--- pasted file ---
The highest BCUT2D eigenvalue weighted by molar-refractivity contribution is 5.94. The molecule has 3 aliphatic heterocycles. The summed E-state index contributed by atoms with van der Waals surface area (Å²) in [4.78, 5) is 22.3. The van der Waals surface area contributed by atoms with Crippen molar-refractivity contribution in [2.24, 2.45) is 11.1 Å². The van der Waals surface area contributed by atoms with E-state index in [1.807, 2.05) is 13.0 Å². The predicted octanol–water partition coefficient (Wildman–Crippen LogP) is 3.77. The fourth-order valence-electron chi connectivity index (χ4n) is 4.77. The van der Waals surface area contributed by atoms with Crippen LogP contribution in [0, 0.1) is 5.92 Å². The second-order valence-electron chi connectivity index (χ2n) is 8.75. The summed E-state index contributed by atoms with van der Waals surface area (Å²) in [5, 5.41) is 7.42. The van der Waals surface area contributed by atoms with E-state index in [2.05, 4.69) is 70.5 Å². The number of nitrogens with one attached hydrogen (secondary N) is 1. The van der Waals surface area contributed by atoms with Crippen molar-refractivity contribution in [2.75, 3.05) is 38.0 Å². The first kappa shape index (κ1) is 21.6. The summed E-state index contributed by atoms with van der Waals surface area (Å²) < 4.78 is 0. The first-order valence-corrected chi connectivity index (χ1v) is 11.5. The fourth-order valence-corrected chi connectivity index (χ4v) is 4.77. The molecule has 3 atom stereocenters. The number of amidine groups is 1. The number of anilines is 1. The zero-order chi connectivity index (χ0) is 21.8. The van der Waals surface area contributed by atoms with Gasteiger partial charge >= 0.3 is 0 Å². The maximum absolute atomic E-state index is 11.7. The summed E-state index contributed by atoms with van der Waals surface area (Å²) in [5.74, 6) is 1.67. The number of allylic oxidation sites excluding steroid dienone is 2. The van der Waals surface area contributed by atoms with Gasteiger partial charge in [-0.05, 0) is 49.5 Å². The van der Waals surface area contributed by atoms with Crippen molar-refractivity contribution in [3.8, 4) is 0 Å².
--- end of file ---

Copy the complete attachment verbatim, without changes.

The highest BCUT2D eigenvalue weighted by molar-refractivity contribution is 5.94. The molecule has 3 aliphatic heterocycles. The summed E-state index contributed by atoms with van der Waals surface area (Å²) in [4.78, 5) is 22.3. The van der Waals surface area contributed by atoms with Crippen molar-refractivity contribution in [2.24, 2.45) is 11.1 Å². The van der Waals surface area contributed by atoms with E-state index in [1.807, 2.05) is 13.0 Å². The predicted octanol–water partition coefficient (Wildman–Crippen LogP) is 3.77. The fourth-order valence-electron chi connectivity index (χ4n) is 4.77. The van der Waals surface area contributed by atoms with Crippen LogP contribution in [0, 0.1) is 5.92 Å². The second-order valence-electron chi connectivity index (χ2n) is 8.75. The summed E-state index contributed by atoms with van der Waals surface area (Å²) in [5, 5.41) is 7.42. The van der Waals surface area contributed by atoms with E-state index in [2.05, 4.69) is 70.5 Å². The number of nitrogens with one attached hydrogen (secondary N) is 1. The van der Waals surface area contributed by atoms with Crippen molar-refractivity contribution in [2.75, 3.05) is 38.0 Å². The first kappa shape index (κ1) is 21.6. The summed E-state index contributed by atoms with van der Waals surface area (Å²) < 4.78 is 0. The first-order valence-corrected chi connectivity index (χ1v) is 11.5. The fourth-order valence-corrected chi connectivity index (χ4v) is 4.77. The molecule has 3 atom stereocenters. The number of amidine groups is 1. The number of anilines is 1. The zero-order chi connectivity index (χ0) is 21.8. The van der Waals surface area contributed by atoms with Gasteiger partial charge >= 0.3 is 0 Å². The maximum absolute atomic E-state index is 11.7. The summed E-state index contributed by atoms with van der Waals surface area (Å²) in [5.74, 6) is 1.67. The number of allylic oxidation sites excluding steroid dienone is 2. The van der Waals surface area contributed by atoms with Gasteiger partial charge in [-0.05, 0) is 49.5 Å². The van der Waals surface area contributed by atoms with Crippen molar-refractivity contribution in [3.8, 4) is 0 Å².